I’ll Be Right Over Here

“The relationship is more important than being right.” This little bit of wisdom is one of the top ten Mom-isms that my children hear on continuous loop.

In practice, it looks like this: I call my elderly father-in-law at 11:00 to let him know that I will pick him up at 11:30. He seems perturbed, and it takes me a second to figure out why. Gruffly, he says “It’s 11:30 now.” I’m pretty sure it’s 11:00, and I say so, but just to be sure, I look again at my watch, the clock on the wall and my phone. “No,” he is adamant. “It’s already 11:30.”

It’s 11:00. Really, truly, objectively eleven o’clock. But there is no doubt in his mind that it’s 11:30, and there is absolutely no point in my continuing the disagreement, not that I’ve ever “won” an argument with the man. Instead, I tell him that I will pick him up at noon, and he is satisfied. We have lovely luncheon together with the family, and that is the point.

It’s not always so easy. Someone left a note on my windshield last week, written on the back of a Jack-in-the-Box receipt, accusing me of taking up two or three parking spots. “Not cool!” the note proclaimed. I cannot, for the life of me, figure out how three cars could possibly have fit in the one marked spot holding my car. But instead of tossing the handwritten missive into the garbage with contempt, which was my first impulse, I folded it and tucked it inside the glovebox. Curiously, there was something about this interaction that I wanted to honor.

It bugged me. I wanted to defend myself, to stand at the curb with the offending note-writer and figure out how, exactly, two cars would fit in that spot, let alone three. It embarrassed me. I like to think of myself as thoughtful, generous and considerate, and this note flew in the face of my preferred self-image. It perplexed me. I wondered what this person had going on in his day that my unfortunate parking job had provoked him to take the time to write the note and leave it on my car. I was disappointed that I had created such frustration, and I was grateful that she hadn’t keyed my car in her rage.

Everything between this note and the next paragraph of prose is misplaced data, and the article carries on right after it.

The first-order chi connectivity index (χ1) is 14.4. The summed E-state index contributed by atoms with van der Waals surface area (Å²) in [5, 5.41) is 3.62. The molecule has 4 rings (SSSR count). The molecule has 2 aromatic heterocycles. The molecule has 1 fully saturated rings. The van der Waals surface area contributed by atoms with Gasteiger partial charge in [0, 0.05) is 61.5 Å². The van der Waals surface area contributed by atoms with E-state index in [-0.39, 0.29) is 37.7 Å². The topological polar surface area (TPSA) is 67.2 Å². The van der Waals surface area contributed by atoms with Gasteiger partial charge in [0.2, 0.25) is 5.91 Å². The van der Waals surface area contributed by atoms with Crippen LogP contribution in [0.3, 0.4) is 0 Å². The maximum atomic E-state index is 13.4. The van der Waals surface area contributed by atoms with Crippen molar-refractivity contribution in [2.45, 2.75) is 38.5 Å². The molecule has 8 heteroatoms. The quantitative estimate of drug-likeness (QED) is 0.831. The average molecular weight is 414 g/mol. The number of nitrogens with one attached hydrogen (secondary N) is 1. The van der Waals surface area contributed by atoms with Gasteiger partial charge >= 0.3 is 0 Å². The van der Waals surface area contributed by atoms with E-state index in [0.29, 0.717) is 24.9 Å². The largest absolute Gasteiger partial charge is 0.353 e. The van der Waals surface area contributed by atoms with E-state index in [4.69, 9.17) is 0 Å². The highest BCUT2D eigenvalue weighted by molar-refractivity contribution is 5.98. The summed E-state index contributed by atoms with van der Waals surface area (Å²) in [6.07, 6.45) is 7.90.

I grew up with the debt/debtor version of the Lord’s Prayer, but this is one of those times when the trespass version was illuminating. The act of trespass is so visceral – physically walking on land that belongs to someone else. As I thought about the verse, “Forgive us our trespasses, as we forgive those who trespass against us,” I mentally added the phrase, “because they’re coming.” It’s going to happen. The trespassers are on their way. And sometimes we are the trespassers, even if unintentionally.

This is the challenge of living in community. We will step on each other’s toes – literally and figuratively – all the time.

I broke a toe once when the boys were little, and I remember being astonished at just how many times in a day a busy toddler can step on his mother’s feet. He didn’t mean to cause pain, of course, and I did my best to dance my feet to safety. Even so, the occasional toddler stomp was a small price to pay in the grand scheme.

Maintaining a relationship is not about who is right and who is wrong. It’s about the capacity to forgive and to be forgiven, which is much more difficult.

Sometimes, it’s impossible. Sadly, not every relationship is worth the investment. When continuing a relationship means subjecting myself to ongoing abuse, then the best I can do is to cultivate a compassionate stance, from over here. Way over here. I will keep my toes and my children’s toes out of harm’s way, thank you very much. No less forgiving, just a lot less trespassable.

Sometimes inspiration comes from the oddest places, like a hastily-scribbled rebuke from a stranger. But there it is. Trespass is unavoidable. Forgiveness is critical. With that insight, my inner harmony surrounding the interaction was restored. I tossed the note in the garbage.

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Wishing you light and strength on your healing path. And serenity in forgiveness.

Friend-Like Strangers